Claim 1 above, however, does not recite “means,” or any other recognized nonce word. Nor would it dominate all means of detection. If you owned a mess of ELISA plates, or a mass spectrometer, or any other such “means” before the claim issued, you could right on owning these devices/tools without infringing the claim above. You are merely prohibited from using them in one particular diagnostic technique. You would be just as much prohibited from using these tools for that diagnostic technique if the claim had been broken into two steps instead of one (e.g., providing a serum sample and detecting the autoantibodies).

      I would be very interested to see you cite a case that reads Hyatt as broadly as you are suggesting that it should be read.

      1. 5.2.1

        This is a good logic to disabuse people of, because I agree your position is the position that a lot of people in the office (and perhaps even a majority of lawyers) would take.

        Generally, I would suggest reading the decision and then analyzing it backwards (i.e. taking/analyzing the latter paragraphs first, and moving to the earlier paragraphs), because the issues for most claims would be reversed.

        The claim in Hyatt actually recited “means,”

        But it was not a means-plus claim. You can only invoke the claim construction of 112f by using the word “means” in a *combination* claim. Using the word “means” in a non-combination claim DOES NOT INVOKE MEANS PLUS, because the different claim construction of means-plus claiming is only authorized for combination claims.

        The relevant paragraph of the holding is the second-last one: The final paragraph of Sec. 112 saves combination claims drafted using means-plus-function format from this problem [the problem of overbreadth under 112a -R] by providing a construction of that format narrow enough to avoid the problem of undue breadth as forbidden by the first paragraph. But no provision saves a claim drafted in means-plus-function format which is not drawn to a combination, i.e., a single means claim.

        So to make clear to everyone – It is not that “112f does not authorize a single means claim” (which people at the office sometimes think) it is that “A single means claim, given normal claim construction, is inherently invalid under 112a, but 112f allows, IN SOME CIRCUMSTANCES, for a claim construction narrowing (by importing limitations from the spec) to save the claim.” The problem is not whether the words “means” is used, the problem is that a single element limited only by functional result is always overbroad.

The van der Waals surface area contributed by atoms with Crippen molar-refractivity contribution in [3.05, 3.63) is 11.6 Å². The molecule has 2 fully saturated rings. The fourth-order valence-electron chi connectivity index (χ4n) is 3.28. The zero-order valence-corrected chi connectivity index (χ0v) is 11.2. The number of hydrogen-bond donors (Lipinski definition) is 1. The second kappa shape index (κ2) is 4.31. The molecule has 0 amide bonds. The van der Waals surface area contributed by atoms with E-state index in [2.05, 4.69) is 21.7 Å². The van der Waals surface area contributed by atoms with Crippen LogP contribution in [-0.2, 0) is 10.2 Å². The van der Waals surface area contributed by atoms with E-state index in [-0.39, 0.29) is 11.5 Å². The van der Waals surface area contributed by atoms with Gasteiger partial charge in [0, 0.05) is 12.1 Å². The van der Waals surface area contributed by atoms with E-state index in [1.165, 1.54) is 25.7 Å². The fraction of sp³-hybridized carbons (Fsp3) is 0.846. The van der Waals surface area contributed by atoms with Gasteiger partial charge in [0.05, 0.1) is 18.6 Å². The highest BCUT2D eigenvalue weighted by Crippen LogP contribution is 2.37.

In other words – This claim is even more invalid than the In re Hyatt claim, because the Hyatt claim at least attempted to solve its overbreadth by trying to invoke means-plus, even though it ultimately failed because it was not allowed to. This claim does not even try to solve it’s overbreadth. SINGLE ELEMENT CLAIMS LIMITED ONLY BY FUNCTION ARE INVALID.

        To continue:

        and was therefore honestly attempting to achieve dominance over all means of “incrementally generating the Fourier transformed incremental output signals.”

        No, Hyatt was TRYING to invoke means-plus to limit his claim to the means in his specification, but the means-plus invocation was invalid. Consequently, he wasn’t “attempting”, but in fact “did”, claim “all means of [performing the function].” Similarly, the instant claim, because it is non-limited as to particular means (indeed, one of those means appears in Claim 7 as further limitations) is doing exactly what you accuse Hyatt’s claim of “attempting” to do, and what Hyatt’s claims actually did – assert dominance over all means.

        Claim 1 above, however, does not recite “means,” or any other recognized nonce word. Nor would it dominate all means of detection. If you owned a mess of ELISA plates, or a mass spectrometer, or any other such “means” before the claim issued, you could right on owning these devices/tools without infringing the claim above. You are merely prohibited from using them in one particular diagnostic technique.